A study published in Stem Cell Translational Medicine (SCTM) showed that stem cells can be both safe and effective in the treatment of peripheral arterial disease (PAD). AICLI (Angitis induced critical limb ischemia) treated using stem cells on a long-term showed both safe and effective prognosis. The study published that stem cells can definitely be an option for those who suffer from serious peripheral arterial diseases.

The condition AICLI is an inflammation of the blood vessels that can lead to serious blockage of the arteries of the upper and lower extremities. It is accompanied by pain, impaired mobility, amputation of the limb and thereby result in death.The classical treatments such as endovascular surgical intervention are unfeasible in nearly 15-20% of the cases. Thus in these patients stem cell therapy is absolutely promising. A purified CD34+ cell transplant is a favourable alternative for this condition.

During the study, 27 patients with AICLI were tracked by researchers for a period of 5 years. Each of the patients had received stem cell intramuscular injections to treat this condition. The parameters evaluated for the period of 5 years were:

Reduction of pain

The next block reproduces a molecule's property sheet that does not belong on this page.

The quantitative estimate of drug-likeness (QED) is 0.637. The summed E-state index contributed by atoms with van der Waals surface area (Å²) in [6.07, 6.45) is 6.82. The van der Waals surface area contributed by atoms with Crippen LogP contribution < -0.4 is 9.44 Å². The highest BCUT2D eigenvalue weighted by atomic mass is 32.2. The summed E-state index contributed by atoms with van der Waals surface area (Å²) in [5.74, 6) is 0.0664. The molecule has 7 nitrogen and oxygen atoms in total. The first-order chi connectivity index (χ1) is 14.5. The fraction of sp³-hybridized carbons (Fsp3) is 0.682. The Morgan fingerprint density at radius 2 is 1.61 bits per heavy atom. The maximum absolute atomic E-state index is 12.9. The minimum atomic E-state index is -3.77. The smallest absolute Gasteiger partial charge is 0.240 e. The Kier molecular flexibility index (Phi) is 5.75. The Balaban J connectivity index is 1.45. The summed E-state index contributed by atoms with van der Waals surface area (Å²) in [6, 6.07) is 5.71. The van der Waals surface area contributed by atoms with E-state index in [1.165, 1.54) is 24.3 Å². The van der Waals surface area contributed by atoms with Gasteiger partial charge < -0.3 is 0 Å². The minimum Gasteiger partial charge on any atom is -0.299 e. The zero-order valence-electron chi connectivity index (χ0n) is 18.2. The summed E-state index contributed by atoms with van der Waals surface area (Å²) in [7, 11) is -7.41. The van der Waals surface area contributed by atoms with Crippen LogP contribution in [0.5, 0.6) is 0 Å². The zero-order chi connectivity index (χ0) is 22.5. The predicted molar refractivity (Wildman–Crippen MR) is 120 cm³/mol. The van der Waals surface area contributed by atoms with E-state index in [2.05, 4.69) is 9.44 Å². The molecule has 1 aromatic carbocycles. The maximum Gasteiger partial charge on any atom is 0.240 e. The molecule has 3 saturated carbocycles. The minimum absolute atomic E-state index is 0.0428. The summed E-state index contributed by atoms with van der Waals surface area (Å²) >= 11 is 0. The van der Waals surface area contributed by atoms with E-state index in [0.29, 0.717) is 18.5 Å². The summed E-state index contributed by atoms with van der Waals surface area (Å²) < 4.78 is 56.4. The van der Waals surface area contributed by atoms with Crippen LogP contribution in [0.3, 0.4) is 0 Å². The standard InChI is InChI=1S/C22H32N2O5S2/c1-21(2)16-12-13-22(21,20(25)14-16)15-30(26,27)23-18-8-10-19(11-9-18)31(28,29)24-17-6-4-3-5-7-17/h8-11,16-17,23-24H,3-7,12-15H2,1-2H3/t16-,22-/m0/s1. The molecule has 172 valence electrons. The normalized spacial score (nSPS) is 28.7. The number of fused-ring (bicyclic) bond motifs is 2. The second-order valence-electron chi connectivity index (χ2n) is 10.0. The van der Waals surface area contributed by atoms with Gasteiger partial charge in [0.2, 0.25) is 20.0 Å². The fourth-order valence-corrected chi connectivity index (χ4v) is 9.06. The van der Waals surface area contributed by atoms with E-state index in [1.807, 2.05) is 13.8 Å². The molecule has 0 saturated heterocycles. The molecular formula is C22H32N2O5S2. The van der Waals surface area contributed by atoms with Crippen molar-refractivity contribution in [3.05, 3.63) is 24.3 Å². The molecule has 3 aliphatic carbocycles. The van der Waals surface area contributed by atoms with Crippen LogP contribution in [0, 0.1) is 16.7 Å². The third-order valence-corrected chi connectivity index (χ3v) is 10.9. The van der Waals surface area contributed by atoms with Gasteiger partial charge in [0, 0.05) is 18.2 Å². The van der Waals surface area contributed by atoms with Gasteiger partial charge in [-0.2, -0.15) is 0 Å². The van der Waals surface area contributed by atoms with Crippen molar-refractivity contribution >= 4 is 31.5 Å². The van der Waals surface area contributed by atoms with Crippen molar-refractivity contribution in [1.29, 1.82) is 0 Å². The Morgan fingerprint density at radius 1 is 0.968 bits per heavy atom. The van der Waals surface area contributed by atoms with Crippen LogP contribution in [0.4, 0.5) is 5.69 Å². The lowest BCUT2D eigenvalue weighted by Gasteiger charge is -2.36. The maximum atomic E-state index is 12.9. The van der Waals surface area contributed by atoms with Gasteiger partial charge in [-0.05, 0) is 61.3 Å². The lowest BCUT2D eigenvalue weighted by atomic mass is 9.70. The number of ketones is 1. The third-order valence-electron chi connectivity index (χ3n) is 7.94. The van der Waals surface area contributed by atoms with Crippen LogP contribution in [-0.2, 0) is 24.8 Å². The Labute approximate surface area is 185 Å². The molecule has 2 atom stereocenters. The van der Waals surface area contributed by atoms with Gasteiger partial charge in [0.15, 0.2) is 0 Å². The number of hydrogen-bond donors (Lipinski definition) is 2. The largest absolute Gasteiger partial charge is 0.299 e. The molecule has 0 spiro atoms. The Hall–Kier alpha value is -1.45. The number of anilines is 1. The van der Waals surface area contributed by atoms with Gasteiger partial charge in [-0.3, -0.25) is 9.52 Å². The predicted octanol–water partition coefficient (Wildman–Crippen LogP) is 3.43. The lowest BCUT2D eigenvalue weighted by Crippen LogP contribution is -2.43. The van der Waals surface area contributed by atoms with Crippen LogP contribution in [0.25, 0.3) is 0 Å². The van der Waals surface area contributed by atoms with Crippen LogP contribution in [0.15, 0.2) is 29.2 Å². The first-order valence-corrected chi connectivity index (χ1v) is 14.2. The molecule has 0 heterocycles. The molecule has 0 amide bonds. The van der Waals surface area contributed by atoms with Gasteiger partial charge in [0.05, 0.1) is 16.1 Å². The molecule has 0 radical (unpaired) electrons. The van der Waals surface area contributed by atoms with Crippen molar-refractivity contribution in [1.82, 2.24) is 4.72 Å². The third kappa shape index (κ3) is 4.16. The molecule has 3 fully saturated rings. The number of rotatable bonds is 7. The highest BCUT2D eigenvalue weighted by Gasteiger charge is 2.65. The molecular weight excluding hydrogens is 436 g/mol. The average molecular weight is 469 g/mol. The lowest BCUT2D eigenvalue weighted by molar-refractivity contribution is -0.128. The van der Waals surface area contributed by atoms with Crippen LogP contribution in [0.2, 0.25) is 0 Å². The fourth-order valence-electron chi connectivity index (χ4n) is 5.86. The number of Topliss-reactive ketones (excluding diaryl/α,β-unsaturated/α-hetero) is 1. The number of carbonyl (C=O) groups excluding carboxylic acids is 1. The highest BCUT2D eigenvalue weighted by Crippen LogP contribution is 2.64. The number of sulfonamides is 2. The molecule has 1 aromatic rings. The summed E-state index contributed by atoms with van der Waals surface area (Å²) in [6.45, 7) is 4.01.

Pain-free walking

Amputation free survival

The Head researcher Zhihui Dong and his colleague Weiguo from the Department of vascular surgery conducted the complete study. The results showed that the major amputation free survival of these patients accrued to a total of 88.89% and the level of pain also plummeted in these patients more than half.

In 65% of the cases, limbs were salvaged and they fully recovered. Most of them returned back to their original jobs by 260 weeks. Thus, long-term treatment using stem cells were efficient and durable not in just recovery but also in improving the quality of life of the individual.Thus, the study proved that long-term results in 27 patients with debilitating disease using stem cells proved to be highly effective in patients with no treatment options.

REF: https://www.eurekalert.org/pub_releases/2018-05/w-scs050118.php